For this reason, the Pitt volleyball team has emphasized staying in touch with each other throughout the process. Twice a week, the players meet on a Zoom call and do their home workouts, provided by strength and conditioning coach Mary Beth George, as a group. The Panthers have two workouts a day — one cardio and one strength — meant to emulate their daily schedule in Oakland of morning lift and afternoon practice.
“[This training] has been super helpful to keep ourselves not only accountable, but something I really look forward to so I can see my teammates and workout with them,” junior outside hitter Kayla Lund said. “Something that we used to do for hours and hours everyday.”
While Lund also spends a lot of her new free time watching film both at the collegiate and professional level, some players have leaned on their siblings as practice partners, like first-year setter Lexis Akeo and junior right-side hitter Chinaza Ndee. Akeo’s older sister, Kamalani, a former Pitt volleyball player herself, has helped her sister with setting drills and workouts at home.
“When I find myself getting distracted or off-task, I refocus and remind myself of my team’s vision,” Akeo said. “That has been the real motivator for me in my workouts and school work.”
Similarly, basketball players have made sure to perform ball handling drills at home. First-year guard Emy Hayford has performed drills that involve tennis balls and dribbling two balls at the same time to work on her hand-eye coordination.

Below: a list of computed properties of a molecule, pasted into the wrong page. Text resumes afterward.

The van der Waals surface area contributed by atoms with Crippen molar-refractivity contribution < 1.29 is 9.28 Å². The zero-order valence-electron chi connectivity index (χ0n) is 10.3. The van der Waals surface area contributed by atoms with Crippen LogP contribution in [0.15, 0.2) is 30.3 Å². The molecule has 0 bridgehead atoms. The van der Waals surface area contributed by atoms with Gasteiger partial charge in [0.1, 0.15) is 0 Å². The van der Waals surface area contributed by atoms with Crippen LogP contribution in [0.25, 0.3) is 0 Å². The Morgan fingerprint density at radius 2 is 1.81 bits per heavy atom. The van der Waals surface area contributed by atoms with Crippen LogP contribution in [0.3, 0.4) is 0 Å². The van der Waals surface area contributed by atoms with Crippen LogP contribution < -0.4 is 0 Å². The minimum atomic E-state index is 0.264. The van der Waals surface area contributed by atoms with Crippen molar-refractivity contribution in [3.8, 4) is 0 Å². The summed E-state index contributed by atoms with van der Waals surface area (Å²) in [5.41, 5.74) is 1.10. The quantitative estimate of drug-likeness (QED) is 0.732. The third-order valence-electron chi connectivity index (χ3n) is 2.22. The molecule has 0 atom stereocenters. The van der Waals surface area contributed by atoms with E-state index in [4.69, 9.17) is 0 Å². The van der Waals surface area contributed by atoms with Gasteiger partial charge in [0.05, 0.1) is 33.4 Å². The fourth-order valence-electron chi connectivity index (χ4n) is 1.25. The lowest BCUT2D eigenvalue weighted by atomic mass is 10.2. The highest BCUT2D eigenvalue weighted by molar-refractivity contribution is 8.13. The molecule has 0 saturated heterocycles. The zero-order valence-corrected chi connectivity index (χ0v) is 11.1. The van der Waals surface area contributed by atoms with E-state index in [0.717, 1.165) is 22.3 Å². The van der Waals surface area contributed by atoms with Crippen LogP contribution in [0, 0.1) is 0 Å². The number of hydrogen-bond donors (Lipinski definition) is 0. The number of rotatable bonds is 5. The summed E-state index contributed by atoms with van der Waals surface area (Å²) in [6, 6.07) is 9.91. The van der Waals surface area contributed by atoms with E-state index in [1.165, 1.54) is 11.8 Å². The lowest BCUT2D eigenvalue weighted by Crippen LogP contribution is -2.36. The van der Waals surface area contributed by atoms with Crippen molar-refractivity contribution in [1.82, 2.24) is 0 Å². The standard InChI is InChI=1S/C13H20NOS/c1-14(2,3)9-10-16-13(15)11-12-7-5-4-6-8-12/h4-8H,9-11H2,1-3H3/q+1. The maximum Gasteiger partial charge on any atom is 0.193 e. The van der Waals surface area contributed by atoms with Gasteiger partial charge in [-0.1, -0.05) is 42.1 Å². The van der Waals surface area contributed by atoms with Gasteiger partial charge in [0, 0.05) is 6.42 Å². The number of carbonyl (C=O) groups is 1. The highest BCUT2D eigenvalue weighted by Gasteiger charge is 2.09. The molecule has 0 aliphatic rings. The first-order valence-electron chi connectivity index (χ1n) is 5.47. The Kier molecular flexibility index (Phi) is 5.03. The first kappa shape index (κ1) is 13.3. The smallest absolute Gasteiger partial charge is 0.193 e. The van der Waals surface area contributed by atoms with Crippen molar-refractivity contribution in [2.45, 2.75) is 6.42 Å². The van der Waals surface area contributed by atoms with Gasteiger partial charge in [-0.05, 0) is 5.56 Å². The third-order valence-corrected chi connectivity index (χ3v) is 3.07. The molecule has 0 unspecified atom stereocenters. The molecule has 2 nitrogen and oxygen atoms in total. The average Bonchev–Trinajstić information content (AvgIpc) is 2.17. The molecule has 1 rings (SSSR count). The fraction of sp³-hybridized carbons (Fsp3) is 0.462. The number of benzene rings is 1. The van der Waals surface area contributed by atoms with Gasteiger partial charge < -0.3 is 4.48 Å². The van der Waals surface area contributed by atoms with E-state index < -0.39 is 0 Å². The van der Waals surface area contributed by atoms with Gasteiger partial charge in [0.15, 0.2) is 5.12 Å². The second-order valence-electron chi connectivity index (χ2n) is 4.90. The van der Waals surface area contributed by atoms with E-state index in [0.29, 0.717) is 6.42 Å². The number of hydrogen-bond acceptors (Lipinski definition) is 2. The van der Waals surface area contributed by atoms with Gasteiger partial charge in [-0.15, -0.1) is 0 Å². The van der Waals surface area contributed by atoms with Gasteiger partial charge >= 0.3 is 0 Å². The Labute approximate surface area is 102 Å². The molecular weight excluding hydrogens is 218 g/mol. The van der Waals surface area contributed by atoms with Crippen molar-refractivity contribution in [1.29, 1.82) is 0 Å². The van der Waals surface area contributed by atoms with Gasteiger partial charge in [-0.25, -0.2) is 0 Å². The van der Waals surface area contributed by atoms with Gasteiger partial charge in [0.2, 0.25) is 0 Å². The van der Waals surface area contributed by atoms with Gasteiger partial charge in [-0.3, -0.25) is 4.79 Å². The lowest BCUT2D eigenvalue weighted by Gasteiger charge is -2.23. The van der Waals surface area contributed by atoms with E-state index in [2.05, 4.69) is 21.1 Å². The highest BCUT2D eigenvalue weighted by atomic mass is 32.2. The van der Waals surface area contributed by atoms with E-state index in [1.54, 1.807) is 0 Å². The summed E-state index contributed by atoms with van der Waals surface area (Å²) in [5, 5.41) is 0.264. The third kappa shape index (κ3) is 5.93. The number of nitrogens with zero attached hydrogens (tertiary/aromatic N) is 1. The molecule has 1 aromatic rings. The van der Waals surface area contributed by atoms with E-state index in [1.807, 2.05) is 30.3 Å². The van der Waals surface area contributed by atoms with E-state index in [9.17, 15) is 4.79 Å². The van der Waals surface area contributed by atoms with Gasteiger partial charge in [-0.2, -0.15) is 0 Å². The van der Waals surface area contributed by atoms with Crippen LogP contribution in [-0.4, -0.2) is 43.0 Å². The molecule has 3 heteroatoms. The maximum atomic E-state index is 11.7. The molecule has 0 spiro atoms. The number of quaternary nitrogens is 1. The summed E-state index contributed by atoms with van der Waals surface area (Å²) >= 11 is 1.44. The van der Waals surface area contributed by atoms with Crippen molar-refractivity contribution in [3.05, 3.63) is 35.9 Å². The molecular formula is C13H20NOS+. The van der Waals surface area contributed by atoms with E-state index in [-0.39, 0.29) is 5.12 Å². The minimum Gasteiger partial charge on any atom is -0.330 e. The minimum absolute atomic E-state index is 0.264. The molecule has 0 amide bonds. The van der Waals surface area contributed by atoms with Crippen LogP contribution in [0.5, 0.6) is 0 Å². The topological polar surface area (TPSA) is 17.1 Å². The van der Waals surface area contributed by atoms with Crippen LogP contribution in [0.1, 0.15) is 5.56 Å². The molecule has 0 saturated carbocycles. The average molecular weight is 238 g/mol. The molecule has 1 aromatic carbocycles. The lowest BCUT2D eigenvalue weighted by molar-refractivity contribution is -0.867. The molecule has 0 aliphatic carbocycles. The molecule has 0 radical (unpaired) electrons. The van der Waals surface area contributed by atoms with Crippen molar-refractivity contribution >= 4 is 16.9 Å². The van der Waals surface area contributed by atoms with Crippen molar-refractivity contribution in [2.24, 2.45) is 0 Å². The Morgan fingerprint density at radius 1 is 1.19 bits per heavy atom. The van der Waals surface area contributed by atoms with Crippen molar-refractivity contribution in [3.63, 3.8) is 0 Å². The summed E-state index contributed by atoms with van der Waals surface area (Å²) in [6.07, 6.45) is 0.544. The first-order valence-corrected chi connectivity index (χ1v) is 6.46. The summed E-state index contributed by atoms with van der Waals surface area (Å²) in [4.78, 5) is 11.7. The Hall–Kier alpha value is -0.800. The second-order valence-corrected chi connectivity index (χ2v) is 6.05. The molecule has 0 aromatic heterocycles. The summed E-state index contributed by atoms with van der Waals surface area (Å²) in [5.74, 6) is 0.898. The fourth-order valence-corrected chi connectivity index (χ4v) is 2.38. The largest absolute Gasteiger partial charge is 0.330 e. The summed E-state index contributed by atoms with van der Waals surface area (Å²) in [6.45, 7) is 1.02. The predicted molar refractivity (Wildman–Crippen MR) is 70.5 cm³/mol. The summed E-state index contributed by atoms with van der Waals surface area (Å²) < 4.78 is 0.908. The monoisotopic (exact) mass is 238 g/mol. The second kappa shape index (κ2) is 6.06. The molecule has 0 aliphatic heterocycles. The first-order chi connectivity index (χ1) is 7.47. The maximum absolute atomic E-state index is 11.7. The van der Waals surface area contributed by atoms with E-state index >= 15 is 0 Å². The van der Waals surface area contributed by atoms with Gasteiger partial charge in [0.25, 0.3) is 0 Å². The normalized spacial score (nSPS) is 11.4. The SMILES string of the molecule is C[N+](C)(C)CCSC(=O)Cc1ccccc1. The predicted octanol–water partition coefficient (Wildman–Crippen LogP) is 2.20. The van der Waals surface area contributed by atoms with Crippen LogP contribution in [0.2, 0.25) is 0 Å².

Both Hayford and Akeo manage their schedules differently since both live outside of North America. Akeo, who lives in Hawaii, and Hayford, residing in the Netherlands, have adapted to hours that are wildly different from their teammates’.
“I had to get used to having my classes at different times because of the different time zone,” Hayford said. “But now I have created a routine and I found the balance between classes and workouts.”
Although the athletes have appreciated the opportunities to stay in shape and attempt to tone their crafts, they all value the importance of routine during these highly irregular circumstances. Student-athletes normally operate in a strict, highly scheduled environment, which they’ve tried to recreate through their own willpower.
“A quote our team follows is: ‘The worst routine is no routine,’” Ndee said. “We’ve all been trying to structure our days as much as we can, in order to remain on track with our goals and find a rhythm during this unprecedented time.”
Beyond the realm of organized athletics, Hayford encouraged anyone stuck at home to try maintaining a workout routine, no matter how small.
“Eventually everything will go back to normal and you want to be able to get used to ‘normal’ life as quickly as possible,” Hayford said. “You don’t have to do anything crazy that you wouldn’t do normally, but just make sure you stay healthy, which is more important now than ever.”